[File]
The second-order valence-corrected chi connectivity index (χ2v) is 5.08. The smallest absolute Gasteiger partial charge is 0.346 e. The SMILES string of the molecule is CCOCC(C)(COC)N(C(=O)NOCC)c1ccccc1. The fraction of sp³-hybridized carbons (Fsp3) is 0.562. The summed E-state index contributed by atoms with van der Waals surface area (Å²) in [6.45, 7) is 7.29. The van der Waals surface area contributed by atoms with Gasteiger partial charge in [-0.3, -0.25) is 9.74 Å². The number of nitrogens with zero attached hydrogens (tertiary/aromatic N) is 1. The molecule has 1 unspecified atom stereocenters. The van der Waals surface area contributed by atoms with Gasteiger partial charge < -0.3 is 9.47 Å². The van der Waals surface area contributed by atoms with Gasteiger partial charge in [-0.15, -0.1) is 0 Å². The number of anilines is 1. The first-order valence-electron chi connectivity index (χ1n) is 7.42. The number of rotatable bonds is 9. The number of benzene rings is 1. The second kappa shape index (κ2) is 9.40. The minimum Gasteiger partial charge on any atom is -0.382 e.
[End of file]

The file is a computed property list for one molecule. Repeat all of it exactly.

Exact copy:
The second-order valence-corrected chi connectivity index (χ2v) is 5.08. The smallest absolute Gasteiger partial charge is 0.346 e. The SMILES string of the molecule is CCOCC(C)(COC)N(C(=O)NOCC)c1ccccc1. The fraction of sp³-hybridized carbons (Fsp3) is 0.562. The summed E-state index contributed by atoms with van der Waals surface area (Å²) in [6.45, 7) is 7.29. The van der Waals surface area contributed by atoms with Gasteiger partial charge in [-0.3, -0.25) is 9.74 Å². The number of nitrogens with zero attached hydrogens (tertiary/aromatic N) is 1. The molecule has 1 unspecified atom stereocenters. The van der Waals surface area contributed by atoms with Gasteiger partial charge < -0.3 is 9.47 Å². The van der Waals surface area contributed by atoms with Gasteiger partial charge in [-0.15, -0.1) is 0 Å². The number of anilines is 1. The first-order valence-electron chi connectivity index (χ1n) is 7.42. The number of rotatable bonds is 9. The number of benzene rings is 1. The second kappa shape index (κ2) is 9.40. The minimum Gasteiger partial charge on any atom is -0.382 e.